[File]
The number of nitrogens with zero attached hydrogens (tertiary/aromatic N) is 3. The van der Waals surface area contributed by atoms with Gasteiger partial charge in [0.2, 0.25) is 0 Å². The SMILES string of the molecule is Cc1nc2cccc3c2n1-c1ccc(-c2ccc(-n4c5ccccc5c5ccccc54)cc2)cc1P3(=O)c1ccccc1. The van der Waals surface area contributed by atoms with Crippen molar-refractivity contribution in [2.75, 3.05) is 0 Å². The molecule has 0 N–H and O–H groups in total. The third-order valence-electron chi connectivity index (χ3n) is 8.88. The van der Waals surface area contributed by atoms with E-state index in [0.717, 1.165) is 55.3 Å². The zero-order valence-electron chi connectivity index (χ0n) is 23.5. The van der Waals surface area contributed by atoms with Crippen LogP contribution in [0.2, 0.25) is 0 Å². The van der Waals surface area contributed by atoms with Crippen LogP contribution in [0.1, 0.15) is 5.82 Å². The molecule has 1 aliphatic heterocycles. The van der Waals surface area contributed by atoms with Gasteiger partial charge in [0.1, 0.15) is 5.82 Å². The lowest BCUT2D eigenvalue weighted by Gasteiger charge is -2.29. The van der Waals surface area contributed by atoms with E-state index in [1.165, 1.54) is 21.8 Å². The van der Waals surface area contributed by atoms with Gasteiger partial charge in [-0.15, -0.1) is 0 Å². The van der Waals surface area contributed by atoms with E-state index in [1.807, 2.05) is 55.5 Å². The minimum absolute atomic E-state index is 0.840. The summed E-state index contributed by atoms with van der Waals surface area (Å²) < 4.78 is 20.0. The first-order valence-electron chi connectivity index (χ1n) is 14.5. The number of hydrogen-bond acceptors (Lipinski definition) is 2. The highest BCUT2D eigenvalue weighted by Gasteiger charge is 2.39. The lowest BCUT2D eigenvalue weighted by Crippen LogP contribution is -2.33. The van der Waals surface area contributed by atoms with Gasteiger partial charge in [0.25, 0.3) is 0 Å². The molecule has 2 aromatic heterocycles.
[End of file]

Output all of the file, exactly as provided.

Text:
The number of nitrogens with zero attached hydrogens (tertiary/aromatic N) is 3. The van der Waals surface area contributed by atoms with Gasteiger partial charge in [0.2, 0.25) is 0 Å². The SMILES string of the molecule is Cc1nc2cccc3c2n1-c1ccc(-c2ccc(-n4c5ccccc5c5ccccc54)cc2)cc1P3(=O)c1ccccc1. The van der Waals surface area contributed by atoms with Crippen molar-refractivity contribution in [2.75, 3.05) is 0 Å². The molecule has 0 N–H and O–H groups in total. The third-order valence-electron chi connectivity index (χ3n) is 8.88. The van der Waals surface area contributed by atoms with E-state index in [0.717, 1.165) is 55.3 Å². The zero-order valence-electron chi connectivity index (χ0n) is 23.5. The van der Waals surface area contributed by atoms with Crippen LogP contribution in [0.2, 0.25) is 0 Å². The van der Waals surface area contributed by atoms with Crippen LogP contribution in [0.1, 0.15) is 5.82 Å². The molecule has 1 aliphatic heterocycles. The van der Waals surface area contributed by atoms with Gasteiger partial charge in [0.1, 0.15) is 5.82 Å². The lowest BCUT2D eigenvalue weighted by Gasteiger charge is -2.29. The van der Waals surface area contributed by atoms with E-state index in [1.165, 1.54) is 21.8 Å². The van der Waals surface area contributed by atoms with Gasteiger partial charge in [-0.15, -0.1) is 0 Å². The van der Waals surface area contributed by atoms with E-state index in [1.807, 2.05) is 55.5 Å². The minimum absolute atomic E-state index is 0.840. The summed E-state index contributed by atoms with van der Waals surface area (Å²) < 4.78 is 20.0. The first-order valence-electron chi connectivity index (χ1n) is 14.5. The number of hydrogen-bond acceptors (Lipinski definition) is 2. The highest BCUT2D eigenvalue weighted by Gasteiger charge is 2.39. The lowest BCUT2D eigenvalue weighted by Crippen LogP contribution is -2.33. The van der Waals surface area contributed by atoms with Gasteiger partial charge in [0.25, 0.3) is 0 Å². The molecule has 2 aromatic heterocycles.